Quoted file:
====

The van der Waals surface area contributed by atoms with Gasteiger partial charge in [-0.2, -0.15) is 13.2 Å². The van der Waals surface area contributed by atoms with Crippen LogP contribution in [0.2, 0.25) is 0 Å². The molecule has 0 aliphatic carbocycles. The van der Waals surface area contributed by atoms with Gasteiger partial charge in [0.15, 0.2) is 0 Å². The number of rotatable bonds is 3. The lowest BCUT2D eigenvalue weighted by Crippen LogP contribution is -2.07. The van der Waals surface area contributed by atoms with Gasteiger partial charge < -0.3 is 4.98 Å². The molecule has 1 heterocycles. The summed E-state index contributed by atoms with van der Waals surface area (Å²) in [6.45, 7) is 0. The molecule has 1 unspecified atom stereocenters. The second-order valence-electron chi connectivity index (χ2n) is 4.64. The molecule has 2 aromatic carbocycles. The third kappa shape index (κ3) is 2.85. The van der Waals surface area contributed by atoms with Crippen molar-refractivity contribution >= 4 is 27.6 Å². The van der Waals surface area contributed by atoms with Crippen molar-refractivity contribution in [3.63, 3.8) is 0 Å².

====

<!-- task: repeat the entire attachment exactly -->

The van der Waals surface area contributed by atoms with Gasteiger partial charge in [-0.2, -0.15) is 13.2 Å². The van der Waals surface area contributed by atoms with Crippen LogP contribution in [0.2, 0.25) is 0 Å². The molecule has 0 aliphatic carbocycles. The van der Waals surface area contributed by atoms with Gasteiger partial charge in [0.15, 0.2) is 0 Å². The number of rotatable bonds is 3. The lowest BCUT2D eigenvalue weighted by Crippen LogP contribution is -2.07. The van der Waals surface area contributed by atoms with Gasteiger partial charge < -0.3 is 4.98 Å². The molecule has 1 heterocycles. The summed E-state index contributed by atoms with van der Waals surface area (Å²) in [6.45, 7) is 0. The molecule has 1 unspecified atom stereocenters. The second-order valence-electron chi connectivity index (χ2n) is 4.64. The molecule has 2 aromatic carbocycles. The third kappa shape index (κ3) is 2.85. The van der Waals surface area contributed by atoms with Crippen molar-refractivity contribution >= 4 is 27.6 Å². The van der Waals surface area contributed by atoms with Crippen molar-refractivity contribution in [3.63, 3.8) is 0 Å².